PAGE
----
Management of Fruiting/Mushroom Development

Management of Fruiting/Mushroom Development Under suitable environmental conditions, which may  differ from those adopted for spawn  running,  primordial formation occurs and then followed by the production of fruiting bodies. The appearance of mushrooms normally occurs in rhythmic cycles called "flushes".  Mushroom growers like to practise the liberal use of the sense of sight, smell and touch to evaluate the progression of the composting process and the quality of the final product. The gross characteristics of compost, usually referred to as “structure”, result from a number of complex physical, chemical and microbial processes. The overall goal of composting is to produce selective nutrient media for the growth of the mushroom. These selected nutrient-rich substrates should support a high yield of good quality mushrooms. The general aspects of the achievement of composting are summarised as involving:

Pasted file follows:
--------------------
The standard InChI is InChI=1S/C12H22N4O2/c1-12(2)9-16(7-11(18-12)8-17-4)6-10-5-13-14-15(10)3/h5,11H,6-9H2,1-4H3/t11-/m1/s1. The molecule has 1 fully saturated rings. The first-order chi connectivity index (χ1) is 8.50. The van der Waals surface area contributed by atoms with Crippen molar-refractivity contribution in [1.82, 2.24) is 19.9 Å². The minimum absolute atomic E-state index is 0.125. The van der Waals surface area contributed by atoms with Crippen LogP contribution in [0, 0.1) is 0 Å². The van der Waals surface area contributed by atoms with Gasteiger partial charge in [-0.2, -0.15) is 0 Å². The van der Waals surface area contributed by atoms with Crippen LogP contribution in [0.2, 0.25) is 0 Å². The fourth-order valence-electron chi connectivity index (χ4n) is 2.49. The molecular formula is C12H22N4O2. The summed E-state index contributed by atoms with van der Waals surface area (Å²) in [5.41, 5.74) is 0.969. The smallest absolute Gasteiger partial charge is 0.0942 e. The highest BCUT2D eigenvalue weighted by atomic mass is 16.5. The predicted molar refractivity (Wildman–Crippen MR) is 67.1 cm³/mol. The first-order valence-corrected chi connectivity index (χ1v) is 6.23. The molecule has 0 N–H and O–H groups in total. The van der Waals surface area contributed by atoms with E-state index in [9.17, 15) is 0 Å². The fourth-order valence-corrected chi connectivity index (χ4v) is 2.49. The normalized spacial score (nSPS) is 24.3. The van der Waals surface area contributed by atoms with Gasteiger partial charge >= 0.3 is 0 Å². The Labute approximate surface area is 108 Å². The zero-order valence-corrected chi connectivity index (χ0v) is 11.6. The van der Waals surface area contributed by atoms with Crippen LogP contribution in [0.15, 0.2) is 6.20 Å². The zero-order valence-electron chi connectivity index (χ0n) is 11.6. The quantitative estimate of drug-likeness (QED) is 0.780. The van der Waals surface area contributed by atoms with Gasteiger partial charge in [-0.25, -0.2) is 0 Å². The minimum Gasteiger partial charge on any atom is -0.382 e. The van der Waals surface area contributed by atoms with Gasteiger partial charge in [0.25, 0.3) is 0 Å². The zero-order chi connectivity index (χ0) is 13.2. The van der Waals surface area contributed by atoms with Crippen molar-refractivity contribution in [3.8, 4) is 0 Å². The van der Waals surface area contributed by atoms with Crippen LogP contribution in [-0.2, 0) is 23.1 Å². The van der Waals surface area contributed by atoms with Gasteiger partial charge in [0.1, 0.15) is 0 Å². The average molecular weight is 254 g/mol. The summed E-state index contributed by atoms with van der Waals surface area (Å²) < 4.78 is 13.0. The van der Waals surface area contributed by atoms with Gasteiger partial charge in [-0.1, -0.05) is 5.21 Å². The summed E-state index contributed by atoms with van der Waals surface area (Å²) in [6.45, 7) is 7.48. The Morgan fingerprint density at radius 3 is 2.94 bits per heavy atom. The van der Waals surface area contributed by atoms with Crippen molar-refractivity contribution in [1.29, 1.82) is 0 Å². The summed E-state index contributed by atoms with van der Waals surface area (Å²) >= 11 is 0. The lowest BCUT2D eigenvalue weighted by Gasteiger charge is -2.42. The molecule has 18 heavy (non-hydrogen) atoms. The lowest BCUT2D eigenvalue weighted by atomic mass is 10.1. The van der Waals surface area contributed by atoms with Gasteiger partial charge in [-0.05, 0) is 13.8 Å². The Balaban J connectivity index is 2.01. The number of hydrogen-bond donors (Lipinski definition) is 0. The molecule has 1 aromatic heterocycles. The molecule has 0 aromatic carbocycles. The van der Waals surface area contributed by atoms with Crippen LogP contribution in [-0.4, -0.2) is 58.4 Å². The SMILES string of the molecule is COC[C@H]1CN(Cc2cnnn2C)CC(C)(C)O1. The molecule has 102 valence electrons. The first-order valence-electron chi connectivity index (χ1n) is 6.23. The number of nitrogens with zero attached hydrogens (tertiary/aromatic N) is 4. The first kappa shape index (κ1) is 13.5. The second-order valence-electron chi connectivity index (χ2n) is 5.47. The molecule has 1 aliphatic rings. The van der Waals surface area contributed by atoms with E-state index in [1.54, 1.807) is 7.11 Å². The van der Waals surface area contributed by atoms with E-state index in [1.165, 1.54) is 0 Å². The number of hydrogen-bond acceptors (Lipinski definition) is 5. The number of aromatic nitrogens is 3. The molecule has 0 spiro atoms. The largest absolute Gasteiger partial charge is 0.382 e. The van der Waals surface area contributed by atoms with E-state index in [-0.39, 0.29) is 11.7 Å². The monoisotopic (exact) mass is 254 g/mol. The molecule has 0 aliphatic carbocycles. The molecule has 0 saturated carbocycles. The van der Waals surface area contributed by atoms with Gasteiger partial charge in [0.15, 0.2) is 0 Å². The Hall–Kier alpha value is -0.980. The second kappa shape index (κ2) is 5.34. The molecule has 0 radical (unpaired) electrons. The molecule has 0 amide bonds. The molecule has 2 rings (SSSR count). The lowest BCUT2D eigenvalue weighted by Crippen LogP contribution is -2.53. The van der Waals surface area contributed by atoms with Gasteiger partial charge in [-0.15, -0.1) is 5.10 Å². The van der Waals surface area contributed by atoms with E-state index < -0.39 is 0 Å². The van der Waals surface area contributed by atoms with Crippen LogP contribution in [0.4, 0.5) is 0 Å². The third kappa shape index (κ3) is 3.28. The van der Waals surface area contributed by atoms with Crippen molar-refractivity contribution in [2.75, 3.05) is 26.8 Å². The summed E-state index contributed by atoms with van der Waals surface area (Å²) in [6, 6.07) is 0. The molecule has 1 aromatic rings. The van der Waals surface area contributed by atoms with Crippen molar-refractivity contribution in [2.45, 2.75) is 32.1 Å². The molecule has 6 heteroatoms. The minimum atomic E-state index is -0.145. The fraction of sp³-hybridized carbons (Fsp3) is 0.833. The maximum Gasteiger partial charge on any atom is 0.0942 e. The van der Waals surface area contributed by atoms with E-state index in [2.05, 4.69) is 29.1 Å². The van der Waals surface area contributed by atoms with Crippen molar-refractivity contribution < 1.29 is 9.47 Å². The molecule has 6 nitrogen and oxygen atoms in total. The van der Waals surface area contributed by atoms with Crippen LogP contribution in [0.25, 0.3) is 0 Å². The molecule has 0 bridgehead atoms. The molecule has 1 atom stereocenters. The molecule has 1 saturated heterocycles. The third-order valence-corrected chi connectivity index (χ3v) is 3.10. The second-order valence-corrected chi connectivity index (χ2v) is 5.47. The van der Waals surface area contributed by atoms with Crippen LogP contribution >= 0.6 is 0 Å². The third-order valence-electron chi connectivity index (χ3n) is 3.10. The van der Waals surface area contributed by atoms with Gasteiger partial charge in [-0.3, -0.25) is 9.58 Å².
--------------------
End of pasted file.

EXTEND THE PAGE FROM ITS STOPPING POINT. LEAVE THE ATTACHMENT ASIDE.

1)  straw softening and other structural changes;

2)  modification of plant materials so that nutrients are made available to  mushroom growth and development;

3)  building up of an appropriate biomass and a variety of microbial products( some of these can serve as nutrient sources for the mushroom);

4)  establishment of selectivity, i.e. the compost promotes the growth of the mushroom over competitor organisms;

5)  modification of compost structure so that it holds more water; and

6)  building up of compost moisture content to serve as a water reservoir for the mushroom Crop


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